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Do you allow siblings to collect brothers or sisters from your setting? Does your policy say anything about this? In the past we have allowed a child to be collected by their 14 year old brother following a telephone call to say the mum was parking the car. Today this Mum telephoned to say their 10/11 year old would be collecting whilst she parked the car. We felt uncomfortable about this on discussion and decided to escort the child to the gate ourselves (not always possible with staffing).


If a parent says this is OK, is that sufficient or are there any rules on the age of persons to whom we can hand over to? What about an aged Granny? We


On the child protection course I went on some years ago, there was no legal limit as to when a child could babysit/ be left in charge of a child, they had to be capable of making an adult decision. So perhaps in this case, the 10/11 year old was not, but is that our decision or the parents?


Hope you can help us clarify this?


Many thanks


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We do not let anyone younger than 16 take a child. We have a mum who persists in sending her 12 year old for the younger child while she waits in Reception (we are upstairs), we go down to Reception with them to make sure mum is actually there.


Don't quote me, but I believe it's Early Years policy in this area, certainly it's been the practice wherever I've worked.



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I would go with the 16 age limit. if any one younger comes I would fall back on your policy for collecting children and maybe updateit to say no one under the age of 16. if you start having to escort one child you will make a precedent for others, and as you have said it is a member of staff that has to be released to do it. Policies are great when they are used to safe guard you from a routine that you don't really want to start.

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Why not give Ofsted a call and see what they say, also I would insist permission is in writing, not via a telephone call just to cover your backs should something happen and Mum denies giving permission. :o


We follow the 16 yr old rule, but I would be interested in what ofsted say if you do ring them.



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we state in our policies that anyone collecting a child must be 18 or over, therefore an adult.

i dont know what the legal limit is, but we have always stated that we only let children out with a responsible adult.


as long as you agree, then document it in your policies, then at least you will be covered.

Edited by Guest
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We have had a problem within our FS unit of a small number of parents sending 12+ to collect their own children and sometimes other young children. We have made it very clear that we will only hand over children to known adults (listed on forms or introduced to us by parents/ carers) One particular parent very rarely collects her child and sends an assortment of people known and not known to us. We do the usual checks- does the child now the ault/ young adult and whilst one adult works this out we also infrom that adult/ young adult that we needverbal consent. We then telephone the absent parent to gain consent and always reiterate our policy with them. From time to time if we have been unable to contact the parent and I have to say that we are not willing to hand children over no matter how well the child knows the adult!!!!!!! In these occassions I have to say that I hand it over to our head who then decides on a course of action. There was an occassion when the head refused toallow a 14yr old (yup should have been in school) to take a reception child who was not a sibling. On other occassions she will let the child go and send a letter home to the parent informing them that those collecting children need to be known to the school and on the list of adults who can collect. A big concern with some of the backgrounds of the children in our school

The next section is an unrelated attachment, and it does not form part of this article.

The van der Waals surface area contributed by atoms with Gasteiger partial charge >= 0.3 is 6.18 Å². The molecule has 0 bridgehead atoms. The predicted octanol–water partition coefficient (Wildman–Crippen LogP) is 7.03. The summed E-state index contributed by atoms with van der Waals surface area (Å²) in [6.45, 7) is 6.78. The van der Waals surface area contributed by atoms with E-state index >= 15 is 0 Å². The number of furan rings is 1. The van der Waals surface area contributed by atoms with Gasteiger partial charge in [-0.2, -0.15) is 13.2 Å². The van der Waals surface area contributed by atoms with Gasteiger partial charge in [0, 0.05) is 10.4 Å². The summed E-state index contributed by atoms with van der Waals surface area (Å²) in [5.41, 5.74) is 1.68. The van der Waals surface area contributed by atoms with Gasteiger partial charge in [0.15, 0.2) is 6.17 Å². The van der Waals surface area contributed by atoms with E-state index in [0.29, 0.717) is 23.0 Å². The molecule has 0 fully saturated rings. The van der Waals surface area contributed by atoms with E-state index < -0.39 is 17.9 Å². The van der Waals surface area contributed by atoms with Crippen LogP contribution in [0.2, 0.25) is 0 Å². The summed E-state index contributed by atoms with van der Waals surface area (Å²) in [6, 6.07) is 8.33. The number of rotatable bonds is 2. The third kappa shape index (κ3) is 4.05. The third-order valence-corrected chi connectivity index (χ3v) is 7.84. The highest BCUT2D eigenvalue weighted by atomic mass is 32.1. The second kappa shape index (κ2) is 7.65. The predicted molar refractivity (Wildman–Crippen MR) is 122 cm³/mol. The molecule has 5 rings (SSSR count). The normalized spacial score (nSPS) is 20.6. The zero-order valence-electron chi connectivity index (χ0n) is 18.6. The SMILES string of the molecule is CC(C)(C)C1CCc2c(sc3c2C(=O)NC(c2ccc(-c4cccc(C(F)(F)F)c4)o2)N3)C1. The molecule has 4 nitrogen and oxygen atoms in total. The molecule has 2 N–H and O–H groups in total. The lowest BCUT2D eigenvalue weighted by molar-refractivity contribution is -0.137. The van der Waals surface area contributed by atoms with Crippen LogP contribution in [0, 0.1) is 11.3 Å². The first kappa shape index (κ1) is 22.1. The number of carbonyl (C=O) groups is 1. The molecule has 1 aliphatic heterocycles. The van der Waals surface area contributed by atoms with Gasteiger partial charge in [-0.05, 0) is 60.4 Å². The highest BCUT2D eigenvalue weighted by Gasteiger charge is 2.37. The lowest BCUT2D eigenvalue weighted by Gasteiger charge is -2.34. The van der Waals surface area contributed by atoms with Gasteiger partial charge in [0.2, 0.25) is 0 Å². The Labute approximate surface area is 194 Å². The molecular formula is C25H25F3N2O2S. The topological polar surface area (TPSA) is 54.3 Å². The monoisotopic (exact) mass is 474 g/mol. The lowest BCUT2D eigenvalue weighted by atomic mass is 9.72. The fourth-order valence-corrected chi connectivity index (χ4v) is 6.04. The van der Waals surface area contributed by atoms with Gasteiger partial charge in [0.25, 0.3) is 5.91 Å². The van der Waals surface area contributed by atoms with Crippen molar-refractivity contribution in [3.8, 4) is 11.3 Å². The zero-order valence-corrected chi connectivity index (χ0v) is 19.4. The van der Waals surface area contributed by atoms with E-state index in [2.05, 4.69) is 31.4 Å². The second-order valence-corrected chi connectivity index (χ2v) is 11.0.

Lisa E

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Thank you all for your replies. I phoned Ofsted today, as suspected the guidelines do not give a minimum age for a person authorised by the parent to collect their child.


The very nice young man at Ofsted said that we should have a written policy as to what age we deem a person to be a responsible 'adult' initially although he went on to say if we thought an 8 year old was responsible it would be OK if it were written in our policy, which on reflection was an odd age for him to say.


He suggested that each case could be looked at individually, as of course individuals vary. If someone was slightly under the age limit we set but we deemed them responsible, we could hand the child over. He said that we would be within our legal remit to refuse to hand over a child to anybody we did not feel was responsible as our first responsibility is the safety of the child. He also said we could get parents to sign a consent form to cover ourselves.


So I think, as a group, we need to:


A) decide what age we deem a person capable of making an adult decision (as per a babysitter).


:o have this written in a policy as a guide


c) inform parents of this age & policy


d) obtain written permission from the parent


e) use our best judgement (no pressure then!) on an individual basis.


Do you think that's OK?



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